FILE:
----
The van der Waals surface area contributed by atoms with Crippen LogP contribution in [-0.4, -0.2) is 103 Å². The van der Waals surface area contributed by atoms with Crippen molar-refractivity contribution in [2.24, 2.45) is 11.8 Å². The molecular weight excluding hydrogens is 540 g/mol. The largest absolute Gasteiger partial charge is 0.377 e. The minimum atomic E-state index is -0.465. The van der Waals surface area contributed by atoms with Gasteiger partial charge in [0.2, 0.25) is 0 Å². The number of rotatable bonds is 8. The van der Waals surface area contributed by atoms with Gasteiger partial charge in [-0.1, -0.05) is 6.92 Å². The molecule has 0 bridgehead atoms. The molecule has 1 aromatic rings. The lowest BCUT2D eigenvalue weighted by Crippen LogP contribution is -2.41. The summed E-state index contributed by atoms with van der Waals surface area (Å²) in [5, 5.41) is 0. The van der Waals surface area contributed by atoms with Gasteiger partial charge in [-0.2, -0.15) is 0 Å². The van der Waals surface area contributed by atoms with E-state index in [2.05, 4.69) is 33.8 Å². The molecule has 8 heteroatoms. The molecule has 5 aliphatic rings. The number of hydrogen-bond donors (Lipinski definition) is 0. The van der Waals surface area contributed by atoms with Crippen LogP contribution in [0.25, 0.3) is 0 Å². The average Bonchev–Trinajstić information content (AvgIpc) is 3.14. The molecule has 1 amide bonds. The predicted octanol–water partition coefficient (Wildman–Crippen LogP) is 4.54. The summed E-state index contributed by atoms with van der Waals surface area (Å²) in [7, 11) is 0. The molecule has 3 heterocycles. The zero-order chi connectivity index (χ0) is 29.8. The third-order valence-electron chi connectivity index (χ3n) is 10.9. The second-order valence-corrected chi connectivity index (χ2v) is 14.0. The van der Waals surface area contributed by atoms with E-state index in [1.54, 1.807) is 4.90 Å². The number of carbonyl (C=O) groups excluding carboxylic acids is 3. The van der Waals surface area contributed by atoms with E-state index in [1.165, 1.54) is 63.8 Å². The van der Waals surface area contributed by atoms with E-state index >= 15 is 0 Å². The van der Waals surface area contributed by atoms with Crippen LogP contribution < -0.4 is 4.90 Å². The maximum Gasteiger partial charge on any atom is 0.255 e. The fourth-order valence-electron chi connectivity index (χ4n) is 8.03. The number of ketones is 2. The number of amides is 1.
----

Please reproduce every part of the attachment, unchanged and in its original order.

The van der Waals surface area contributed by atoms with Crippen LogP contribution in [-0.4, -0.2) is 103 Å². The van der Waals surface area contributed by atoms with Crippen molar-refractivity contribution in [2.24, 2.45) is 11.8 Å². The molecular weight excluding hydrogens is 540 g/mol. The largest absolute Gasteiger partial charge is 0.377 e. The minimum atomic E-state index is -0.465. The van der Waals surface area contributed by atoms with Gasteiger partial charge in [0.2, 0.25) is 0 Å². The number of rotatable bonds is 8. The van der Waals surface area contributed by atoms with Gasteiger partial charge in [-0.1, -0.05) is 6.92 Å². The molecule has 0 bridgehead atoms. The molecule has 1 aromatic rings. The lowest BCUT2D eigenvalue weighted by Crippen LogP contribution is -2.41. The summed E-state index contributed by atoms with van der Waals surface area (Å²) in [5, 5.41) is 0. The van der Waals surface area contributed by atoms with Gasteiger partial charge in [-0.2, -0.15) is 0 Å². The van der Waals surface area contributed by atoms with E-state index in [2.05, 4.69) is 33.8 Å². The molecule has 8 heteroatoms. The molecule has 5 aliphatic rings. The number of hydrogen-bond donors (Lipinski definition) is 0. The van der Waals surface area contributed by atoms with Crippen LogP contribution in [0.25, 0.3) is 0 Å². The average Bonchev–Trinajstić information content (AvgIpc) is 3.14. The molecule has 1 amide bonds. The predicted octanol–water partition coefficient (Wildman–Crippen LogP) is 4.54. The summed E-state index contributed by atoms with van der Waals surface area (Å²) in [7, 11) is 0. The molecule has 3 heterocycles. The zero-order chi connectivity index (χ0) is 29.8. The third-order valence-electron chi connectivity index (χ3n) is 10.9. The second-order valence-corrected chi connectivity index (χ2v) is 14.0. The van der Waals surface area contributed by atoms with E-state index in [1.54, 1.807) is 4.90 Å². The number of carbonyl (C=O) groups excluding carboxylic acids is 3. The van der Waals surface area contributed by atoms with E-state index in [1.165, 1.54) is 63.8 Å². The van der Waals surface area contributed by atoms with E-state index >= 15 is 0 Å². The van der Waals surface area contributed by atoms with Crippen LogP contribution < -0.4 is 4.90 Å². The maximum Gasteiger partial charge on any atom is 0.255 e. The fourth-order valence-electron chi connectivity index (χ4n) is 8.03. The number of ketones is 2. The number of amides is 1.